Hunley also admits to being something of an “eternal optimist,” but she believes she will make a difference by building relationships with every legislator and by being true to herself. 

She’s already gained a fan in State Sen. Michael Crider, R-Greenfield, who chairs a Senate committee where Hunley serves as the ranking minority member

Crider told State Affairs he’s been impressed by Hunley’s thoughtful approach to the legislation she’s invested in. One example is Senate Bill 233, which would create a task force seeking to improve pedestrian and vehicle safety. The bill moved through the Senate — an uncommon feat for a freshman, particularly one in the superminority. 

“Really, serving as a legislator is people skills on steroids, where you’ve got to be a person of your word and you’ve got to say what you’re trying to accomplish,” Crider said. “And so I think her personality and the way she carries herself is going to help her along in building that credibility that needs to happen if you’re going to be successful long term.”

She began working toward that credibility on Organization Day, the November kickoff to the 2023 legislative session that truly began seven weeks later. For veteran lawmakers, it’s a homecoming; for freshmen legislators, it’s the calm before the four-month storm.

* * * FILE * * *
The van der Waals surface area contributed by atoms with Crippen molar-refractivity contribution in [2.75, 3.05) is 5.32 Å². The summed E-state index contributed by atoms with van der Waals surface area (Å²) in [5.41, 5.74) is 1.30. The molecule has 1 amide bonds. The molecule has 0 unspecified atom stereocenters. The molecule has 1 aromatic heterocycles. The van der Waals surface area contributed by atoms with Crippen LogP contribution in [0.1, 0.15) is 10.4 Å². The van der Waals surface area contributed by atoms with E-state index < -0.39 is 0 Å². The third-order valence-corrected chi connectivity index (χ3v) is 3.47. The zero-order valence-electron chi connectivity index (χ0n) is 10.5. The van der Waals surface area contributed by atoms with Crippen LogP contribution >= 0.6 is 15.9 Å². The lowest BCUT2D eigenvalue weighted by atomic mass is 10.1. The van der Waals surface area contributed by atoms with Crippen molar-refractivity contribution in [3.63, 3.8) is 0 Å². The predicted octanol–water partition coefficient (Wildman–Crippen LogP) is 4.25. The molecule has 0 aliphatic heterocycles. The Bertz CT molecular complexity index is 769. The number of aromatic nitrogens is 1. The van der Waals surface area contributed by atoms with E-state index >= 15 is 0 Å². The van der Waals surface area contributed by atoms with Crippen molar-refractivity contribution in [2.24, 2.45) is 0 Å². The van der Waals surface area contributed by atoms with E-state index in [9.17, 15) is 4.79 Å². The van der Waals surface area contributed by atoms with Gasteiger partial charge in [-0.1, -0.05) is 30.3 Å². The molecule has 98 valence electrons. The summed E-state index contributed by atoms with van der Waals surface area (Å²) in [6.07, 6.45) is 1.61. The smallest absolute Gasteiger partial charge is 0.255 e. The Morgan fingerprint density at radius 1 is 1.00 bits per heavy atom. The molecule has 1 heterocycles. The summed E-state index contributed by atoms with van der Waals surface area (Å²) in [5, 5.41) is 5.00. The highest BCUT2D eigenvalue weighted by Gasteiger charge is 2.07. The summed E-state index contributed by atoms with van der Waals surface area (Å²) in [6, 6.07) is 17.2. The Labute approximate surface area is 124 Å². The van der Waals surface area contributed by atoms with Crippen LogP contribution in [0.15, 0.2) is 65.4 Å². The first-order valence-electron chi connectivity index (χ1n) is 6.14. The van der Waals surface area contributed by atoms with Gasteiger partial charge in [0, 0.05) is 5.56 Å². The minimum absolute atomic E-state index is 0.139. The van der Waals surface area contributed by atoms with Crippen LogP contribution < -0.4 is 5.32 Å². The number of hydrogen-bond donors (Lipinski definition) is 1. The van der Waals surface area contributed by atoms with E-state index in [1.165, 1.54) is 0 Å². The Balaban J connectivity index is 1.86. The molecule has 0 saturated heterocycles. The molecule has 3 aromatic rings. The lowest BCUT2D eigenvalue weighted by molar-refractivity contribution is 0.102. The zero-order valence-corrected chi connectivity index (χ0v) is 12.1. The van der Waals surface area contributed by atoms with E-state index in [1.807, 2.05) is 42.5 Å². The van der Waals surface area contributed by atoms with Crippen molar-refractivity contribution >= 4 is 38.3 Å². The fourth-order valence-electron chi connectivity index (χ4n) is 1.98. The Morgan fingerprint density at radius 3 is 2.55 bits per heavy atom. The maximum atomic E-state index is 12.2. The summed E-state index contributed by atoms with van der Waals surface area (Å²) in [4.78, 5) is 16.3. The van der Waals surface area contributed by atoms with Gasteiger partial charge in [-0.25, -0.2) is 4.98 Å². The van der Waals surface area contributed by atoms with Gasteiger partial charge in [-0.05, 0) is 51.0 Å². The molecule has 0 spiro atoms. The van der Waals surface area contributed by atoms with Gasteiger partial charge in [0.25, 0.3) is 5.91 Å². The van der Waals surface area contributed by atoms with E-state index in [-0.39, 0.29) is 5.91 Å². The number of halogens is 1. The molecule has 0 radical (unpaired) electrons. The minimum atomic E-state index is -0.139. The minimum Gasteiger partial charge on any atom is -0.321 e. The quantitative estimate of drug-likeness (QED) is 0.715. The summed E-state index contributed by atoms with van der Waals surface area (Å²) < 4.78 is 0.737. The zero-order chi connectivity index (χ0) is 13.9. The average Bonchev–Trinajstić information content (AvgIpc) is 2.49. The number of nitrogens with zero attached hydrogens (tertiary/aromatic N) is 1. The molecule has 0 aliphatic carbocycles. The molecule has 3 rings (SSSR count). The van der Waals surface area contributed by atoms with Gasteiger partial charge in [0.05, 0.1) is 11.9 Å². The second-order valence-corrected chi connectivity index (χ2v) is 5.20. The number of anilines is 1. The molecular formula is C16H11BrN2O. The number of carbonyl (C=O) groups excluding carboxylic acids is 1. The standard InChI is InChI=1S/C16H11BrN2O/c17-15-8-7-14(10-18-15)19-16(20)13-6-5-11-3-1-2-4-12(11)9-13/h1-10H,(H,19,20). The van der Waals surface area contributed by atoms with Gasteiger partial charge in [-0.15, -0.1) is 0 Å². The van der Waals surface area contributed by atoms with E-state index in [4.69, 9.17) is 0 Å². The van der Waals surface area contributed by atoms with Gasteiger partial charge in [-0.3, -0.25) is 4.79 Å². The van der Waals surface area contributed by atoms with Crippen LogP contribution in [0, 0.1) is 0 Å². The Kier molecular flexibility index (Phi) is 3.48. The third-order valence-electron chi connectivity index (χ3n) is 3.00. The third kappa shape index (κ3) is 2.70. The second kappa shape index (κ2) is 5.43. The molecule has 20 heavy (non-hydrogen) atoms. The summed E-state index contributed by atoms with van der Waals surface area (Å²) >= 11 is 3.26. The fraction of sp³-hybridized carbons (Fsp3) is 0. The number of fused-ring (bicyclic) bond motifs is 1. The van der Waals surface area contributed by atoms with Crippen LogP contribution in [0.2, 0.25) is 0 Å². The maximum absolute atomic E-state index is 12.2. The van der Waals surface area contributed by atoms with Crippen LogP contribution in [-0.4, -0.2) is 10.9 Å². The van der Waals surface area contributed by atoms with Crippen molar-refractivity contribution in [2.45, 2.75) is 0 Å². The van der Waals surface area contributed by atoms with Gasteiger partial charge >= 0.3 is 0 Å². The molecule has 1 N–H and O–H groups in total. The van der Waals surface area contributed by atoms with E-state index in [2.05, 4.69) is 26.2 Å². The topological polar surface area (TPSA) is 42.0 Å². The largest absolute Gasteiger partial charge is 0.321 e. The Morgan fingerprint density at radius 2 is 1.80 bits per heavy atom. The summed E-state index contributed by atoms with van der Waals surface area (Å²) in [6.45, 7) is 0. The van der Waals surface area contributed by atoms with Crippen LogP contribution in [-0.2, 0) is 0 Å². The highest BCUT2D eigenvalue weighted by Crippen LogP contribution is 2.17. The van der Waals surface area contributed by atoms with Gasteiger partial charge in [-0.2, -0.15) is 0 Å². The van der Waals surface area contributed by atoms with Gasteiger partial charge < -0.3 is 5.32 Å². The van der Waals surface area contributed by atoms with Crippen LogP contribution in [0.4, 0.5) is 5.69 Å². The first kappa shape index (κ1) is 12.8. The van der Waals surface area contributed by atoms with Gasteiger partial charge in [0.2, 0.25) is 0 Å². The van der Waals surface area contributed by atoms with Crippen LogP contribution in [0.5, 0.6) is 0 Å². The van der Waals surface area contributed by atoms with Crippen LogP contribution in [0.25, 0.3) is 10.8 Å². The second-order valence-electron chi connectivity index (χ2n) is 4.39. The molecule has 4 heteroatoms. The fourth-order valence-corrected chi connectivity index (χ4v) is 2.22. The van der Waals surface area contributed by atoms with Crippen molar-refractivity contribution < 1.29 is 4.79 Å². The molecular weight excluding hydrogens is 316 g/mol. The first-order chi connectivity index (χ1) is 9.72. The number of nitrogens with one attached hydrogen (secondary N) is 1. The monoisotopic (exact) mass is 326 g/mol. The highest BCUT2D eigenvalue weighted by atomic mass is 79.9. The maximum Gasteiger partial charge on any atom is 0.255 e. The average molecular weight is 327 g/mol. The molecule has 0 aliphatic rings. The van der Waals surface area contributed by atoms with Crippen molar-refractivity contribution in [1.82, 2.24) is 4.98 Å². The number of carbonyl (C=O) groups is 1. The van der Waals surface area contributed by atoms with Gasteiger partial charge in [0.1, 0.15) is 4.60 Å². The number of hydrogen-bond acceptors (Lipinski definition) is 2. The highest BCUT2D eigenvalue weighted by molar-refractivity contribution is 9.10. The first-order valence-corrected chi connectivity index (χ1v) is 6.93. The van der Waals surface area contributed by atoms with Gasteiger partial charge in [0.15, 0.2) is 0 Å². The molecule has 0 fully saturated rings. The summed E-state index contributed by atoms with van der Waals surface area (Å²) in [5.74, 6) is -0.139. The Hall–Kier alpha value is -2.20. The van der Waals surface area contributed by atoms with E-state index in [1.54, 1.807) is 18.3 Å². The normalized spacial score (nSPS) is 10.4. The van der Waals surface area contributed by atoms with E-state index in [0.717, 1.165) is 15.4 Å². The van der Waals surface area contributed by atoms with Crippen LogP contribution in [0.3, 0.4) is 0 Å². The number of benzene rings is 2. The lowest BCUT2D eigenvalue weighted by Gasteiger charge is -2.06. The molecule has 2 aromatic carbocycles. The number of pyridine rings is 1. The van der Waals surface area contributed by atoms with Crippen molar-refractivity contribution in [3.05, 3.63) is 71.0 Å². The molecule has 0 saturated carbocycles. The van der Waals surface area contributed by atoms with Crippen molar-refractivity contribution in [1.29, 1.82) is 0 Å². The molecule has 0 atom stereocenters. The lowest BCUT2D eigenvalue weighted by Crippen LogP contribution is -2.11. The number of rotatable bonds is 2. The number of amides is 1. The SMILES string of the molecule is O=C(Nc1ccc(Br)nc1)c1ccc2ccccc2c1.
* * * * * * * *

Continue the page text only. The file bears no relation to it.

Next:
On that day, Hunley stood inside the state Senate chambers. She stopped Republican lawmakers to introduce herself, all direct eye contact and handshakes and smiles. She said hi to their kids and grandkids. 

Then when she spotted Lt. Gov. Suzanne Crouch, a Republican on the verge of announcing her run for governor, Hunley hopped to her and asked to take a selfie. Both smiled for the phone camera. 

Earlier in the day, Crouch had leaned over to Hunley and said: ‘‘I am so glad we have another woman in the Statehouse.”

“Like, that’s really kind,” Hunley told State Affairs. “Here’s what I know: When women lead, regardless of party, when women lead, we really work hard to listen and to build coalitions and consensus and really make change. And so I have been really impressed by the work that she’s done. I’m looking forward to her run for governor.” 

Crouch is facing Eric Doden and U.S. Sen. Mike Braun in the 2024 Republican primary for governor.